The American Taxpayer Relief Act (the “fiscal cliff” deal of early January) dialed back the fiscal restraint that was scheduled to take effect — enough, in fact, that the Congressional Budget Office (CBO) baseline economic forecast no longer shows the economy contracting in 2013. Nevertheless, CBO continues to project a sharp slowdown in economic growth this year due to the fiscal tightening that remains in place, and it is still dangerous to pursue too much deficit reduction, too fast.
CBO estimates that the economy will grow just 1.4 percent this year and the unemployment rate will remain near 8 percent through the year. That means another year of enormous economic waste and high unemployment. CBO estimates that gross domestic product in 2013 will fall short of the economy’s full potential by $1 trillion (see chart). It projects that the gap won’t close and we won’t see a high level of employment until 2017. That will require sustained economic growth at a faster pace than we have seen thus far in the recovery — and much faster than we will likely see this year under current law.
CBO estimates that the fiscal restraint still in effect after the fiscal cliff deal will subtract 1½ percentage points from economic growth this year. Three things account for the bulk of that restraint: the automatic cuts in federal spending (“sequestration”) due to kick in March 1, the expiration of the 2009 payroll tax cut, and expiration of some of President Bush’s tax cuts for wealthy taxpayers.
Although sequestration does the least of these three policies to cut the budget deficit this year, dollar-for-dollar it restrains growth and job creation the most. In fact, CBO estimates that it accounts for roughly the same overall drag on growth as the combined tax changes. Moreover, most of the drag from the tax changes arises from the 2 percentage point increase in the payroll tax; dollar-for-dollar, higher tax rates on the very affluent do little to hamper the economic recovery.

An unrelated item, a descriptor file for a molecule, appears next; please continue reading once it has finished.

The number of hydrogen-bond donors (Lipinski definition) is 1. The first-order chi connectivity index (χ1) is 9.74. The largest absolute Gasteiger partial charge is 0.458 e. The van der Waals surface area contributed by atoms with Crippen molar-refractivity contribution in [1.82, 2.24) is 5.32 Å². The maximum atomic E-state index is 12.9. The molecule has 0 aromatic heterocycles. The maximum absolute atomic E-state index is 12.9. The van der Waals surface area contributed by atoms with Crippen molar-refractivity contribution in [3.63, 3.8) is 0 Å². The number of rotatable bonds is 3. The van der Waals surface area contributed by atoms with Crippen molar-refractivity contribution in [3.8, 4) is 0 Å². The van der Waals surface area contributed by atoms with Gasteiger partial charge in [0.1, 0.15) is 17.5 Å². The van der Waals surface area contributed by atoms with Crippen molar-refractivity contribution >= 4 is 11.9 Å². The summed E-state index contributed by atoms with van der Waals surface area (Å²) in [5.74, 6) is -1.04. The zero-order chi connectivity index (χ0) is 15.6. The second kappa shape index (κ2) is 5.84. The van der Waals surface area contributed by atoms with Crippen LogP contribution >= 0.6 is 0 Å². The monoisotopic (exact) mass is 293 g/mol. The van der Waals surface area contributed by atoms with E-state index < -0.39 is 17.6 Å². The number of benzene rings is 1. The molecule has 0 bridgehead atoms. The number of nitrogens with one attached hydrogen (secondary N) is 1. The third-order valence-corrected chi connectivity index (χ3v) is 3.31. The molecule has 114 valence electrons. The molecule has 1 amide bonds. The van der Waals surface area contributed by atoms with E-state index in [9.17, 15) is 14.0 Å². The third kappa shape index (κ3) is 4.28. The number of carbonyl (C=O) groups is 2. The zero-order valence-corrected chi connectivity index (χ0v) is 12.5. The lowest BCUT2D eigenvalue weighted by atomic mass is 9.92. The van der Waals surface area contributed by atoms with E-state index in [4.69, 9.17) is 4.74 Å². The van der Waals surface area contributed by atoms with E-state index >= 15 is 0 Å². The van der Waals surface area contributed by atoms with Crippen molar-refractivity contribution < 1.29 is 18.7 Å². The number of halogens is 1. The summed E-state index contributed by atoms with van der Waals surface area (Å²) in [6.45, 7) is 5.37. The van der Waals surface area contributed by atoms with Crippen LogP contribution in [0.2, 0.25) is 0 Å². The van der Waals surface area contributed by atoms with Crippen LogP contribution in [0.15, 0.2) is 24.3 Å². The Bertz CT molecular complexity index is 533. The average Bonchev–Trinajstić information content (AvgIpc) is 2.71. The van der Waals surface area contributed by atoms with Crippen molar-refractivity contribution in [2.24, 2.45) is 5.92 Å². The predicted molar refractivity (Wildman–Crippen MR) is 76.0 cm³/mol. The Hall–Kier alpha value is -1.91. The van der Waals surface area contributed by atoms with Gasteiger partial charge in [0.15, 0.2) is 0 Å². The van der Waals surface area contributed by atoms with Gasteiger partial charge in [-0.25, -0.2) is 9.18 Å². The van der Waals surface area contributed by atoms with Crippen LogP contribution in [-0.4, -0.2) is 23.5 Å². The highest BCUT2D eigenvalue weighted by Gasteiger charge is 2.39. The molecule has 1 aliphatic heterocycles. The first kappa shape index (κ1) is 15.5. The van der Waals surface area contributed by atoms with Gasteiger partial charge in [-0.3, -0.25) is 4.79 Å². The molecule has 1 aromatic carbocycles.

Policymakers missed an opportunity in the “fiscal cliff” negotiations to resolve the sequestration issue by replacing the across-the-board cuts with policies that achieved equivalent budget savings but that were more balanced between taxes and spending and that did not take effect until the economy was stronger. They missed an opportunity to boost the recovery and brighten jobless workers’ job prospects when they failed to extend the payroll tax cut. And they missed an opportunity to achieve more deficit reduction that didn’t threaten the recovery when they did not end Bush-era tax cuts for more very well-to-do Americans.
Our recent analysis shows that $1.5 trillion in additional deficit reduction would stabilize the debt over the next ten years. Moreover, it shows that deficit reduction should be designed carefully to avoid further slowing the recovery, and it should be phased in over coming years. Preferably, policymakers would couple those permanent deficit-reduction measures with some targeted temporary fiscal measures to accelerate growth and job creation now.
They should start by replacing sequestration with a balanced package of tax and spending measures that do not exert such a sharp, immediate drag on the recovery.